Byron York reports

    Nearly a week after McCain’s initial accusations [that the Bush campaign had spread negative personal information about McCain in telephone calls], the Los Angeles Times looked into the matter. The paper found voters who had received the “advocacy” calls, but none who had received a call [saying that McCain was a cheat and a liar and a fraud]. . . .

    The lack of evidence, while not proof that the call story was untrue, is nevertheless telling. Republican strategists point out that in controversies over mass callings, there has almost always been a tape of the calls, usually made by the answering machines of voters who received them. . . .

    “If those calls took place, then where is the tape?” asks one GOP strategist. “You can’t make more than five phone calls and not have it end up on somebody’s answering machine. They’ve never been able to produce the individual who made the calls, they’ve never been able to produce the phone vendor who made the calls, and they’ve never been able to produce a script or a tape recording.”

    The same was true of rumors of other “push poll” calls that allegedly claimed that McCain had fathered an illegitimate mixed-race child. Although later commentary has simply accepted the existence of such calls as fact—in January of this year, National Public Radio’s Linda Wertheimer reported that “mysterious callers posing as pollsters asked voters how they felt about John McCain’s black child”—there is no hard evidence that the calls occurred.

  • Regina

    It occurs to me that Obama’s handlers either(1) are very stupid/ignorant (don’t know) or (2) think we are. Why would they specifically use Bangladesh as an example if they knew the McCains have walked the walk while Obama’s just talking the talk?

    Is this evidence of a gaffe or imperiousness?

  • Donna

    Why won’t Hollywood film the Roy Benavidez story? Simple. To the Left, the only heroic vets the Vietnam era produced were those like Kerry who came home and joined the anti-war movement. The others? Well, doesn’t everyone know they all killed babies and behaved like the hordes of Genghis Khan? Then they came home and sank into a hopeless haze of dope and booze to deal with their guilt. In other words, they were heartless murderers who then became drug-addled losers. All except for those who redeemed themselves by cozying up to Jane Fonda.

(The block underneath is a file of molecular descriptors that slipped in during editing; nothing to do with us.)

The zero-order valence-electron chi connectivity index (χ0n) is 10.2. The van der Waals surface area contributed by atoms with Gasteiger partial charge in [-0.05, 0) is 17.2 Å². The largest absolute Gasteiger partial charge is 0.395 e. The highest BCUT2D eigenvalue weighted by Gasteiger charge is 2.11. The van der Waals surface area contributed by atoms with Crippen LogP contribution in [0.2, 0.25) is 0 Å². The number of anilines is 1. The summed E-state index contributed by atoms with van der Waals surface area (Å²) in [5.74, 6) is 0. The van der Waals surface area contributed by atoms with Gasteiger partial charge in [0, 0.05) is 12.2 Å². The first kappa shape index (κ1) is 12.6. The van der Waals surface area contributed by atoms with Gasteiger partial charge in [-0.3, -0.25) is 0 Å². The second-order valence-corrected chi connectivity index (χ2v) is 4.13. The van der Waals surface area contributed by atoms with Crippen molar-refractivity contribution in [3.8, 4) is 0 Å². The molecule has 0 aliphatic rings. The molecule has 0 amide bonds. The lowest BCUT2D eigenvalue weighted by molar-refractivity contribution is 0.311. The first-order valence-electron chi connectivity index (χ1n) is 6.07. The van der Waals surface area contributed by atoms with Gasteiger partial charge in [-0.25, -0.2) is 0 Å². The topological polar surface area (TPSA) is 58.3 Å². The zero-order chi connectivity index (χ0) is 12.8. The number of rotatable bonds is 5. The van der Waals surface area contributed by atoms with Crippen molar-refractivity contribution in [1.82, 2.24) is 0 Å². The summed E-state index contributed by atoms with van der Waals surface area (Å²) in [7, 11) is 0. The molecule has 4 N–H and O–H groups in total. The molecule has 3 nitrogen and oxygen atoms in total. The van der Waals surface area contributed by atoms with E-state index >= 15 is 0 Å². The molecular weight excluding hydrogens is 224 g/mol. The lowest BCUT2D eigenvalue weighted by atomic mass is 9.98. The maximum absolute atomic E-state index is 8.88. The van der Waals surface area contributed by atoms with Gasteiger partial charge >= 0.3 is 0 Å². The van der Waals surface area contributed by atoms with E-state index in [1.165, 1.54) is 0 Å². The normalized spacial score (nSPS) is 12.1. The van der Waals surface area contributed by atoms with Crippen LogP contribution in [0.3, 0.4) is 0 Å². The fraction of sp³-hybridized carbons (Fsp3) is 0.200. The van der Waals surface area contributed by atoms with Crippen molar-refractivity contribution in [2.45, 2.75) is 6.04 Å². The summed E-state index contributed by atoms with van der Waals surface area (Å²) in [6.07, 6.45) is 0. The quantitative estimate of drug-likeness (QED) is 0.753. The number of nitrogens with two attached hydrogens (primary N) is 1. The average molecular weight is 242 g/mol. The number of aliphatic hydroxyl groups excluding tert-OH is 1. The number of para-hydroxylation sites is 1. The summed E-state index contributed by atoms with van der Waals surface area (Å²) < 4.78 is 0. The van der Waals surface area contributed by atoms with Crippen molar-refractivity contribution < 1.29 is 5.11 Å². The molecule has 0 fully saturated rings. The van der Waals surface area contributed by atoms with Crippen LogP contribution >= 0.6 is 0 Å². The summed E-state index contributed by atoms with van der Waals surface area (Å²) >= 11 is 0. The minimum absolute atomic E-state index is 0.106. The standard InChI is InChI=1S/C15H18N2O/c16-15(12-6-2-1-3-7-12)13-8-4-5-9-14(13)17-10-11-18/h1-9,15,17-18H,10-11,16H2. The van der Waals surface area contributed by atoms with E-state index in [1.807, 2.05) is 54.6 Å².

Since Vietnam, the left can deal with veterans only as victims, never as heroes.

    Regarding the McCain adoption: well, Cindy made a big mistake, didn’t she? She didn’t take an entourage of photographers and flacks with her to the orphanage so we could all see pictures of Cindy Being Compassionate. She didn’t know what Obama (and most politicians) have figured out: no point in doing something nice for someone if you don’t make it into a photo op.

  • newton

    “OK, maybe I suffer from John McCain Derangement Syndrome. Maybe I am totally irrational and my dislike for him is so great that I can never admit to any good that he has done (at least since returning from Vietnam)[...]”

    It’s time to certify it: the first totally known case of McCain Derangement Syndrome. Might as well admit it, Bender.

    I might want to remind you, also, that Bridget is not the first case of a McCain adoption. He also adopted the sons of his first wife from her previous relationship. As far as I have read, one of them works for his campaign. So, Cindy isn’t the only one to get credit here.

    I heard once that “It takes a man to be a dad.” You might be too bind to see that McCain has proven that in spades.

  • Pingback: Amused Cynic » Blog Archive » Parting thoughts…

  • ViolaJ.

    The story of Benavidez is amazing. You are right, Hollywood should make a movie about him. Amazing!

  • Gayle Miller

    Why is it necessary for one candidate to be the reviled bad guy in order to be able to describe your preferred candidate in glowing terms? Why has our political process started to demand vile and incendiary rhetoric in our political campaigns? Why would ANYONE be proud that they are afflicted with “_________ Derangement Syndrome”. Do you not understand that it is a serious and destructive illness and nothing to joke about?

    The shooting yesterday in the church by someone who “hated liberals and gays” is a primary example of the climate political rivalries are exacerbating (at the very least).

    If I prefer John McCain over Barack Obama, why should I feel the need to vilify Senator Obama in horrendously denigrating terms. Why is it not enough to say that “I prefer to vote for John McCain and these are my reasons” without ripping Senator McCain’s opponent to shreds verbally.

    The only way this kind of vicious sniping can be stopped is for each of us to do our part.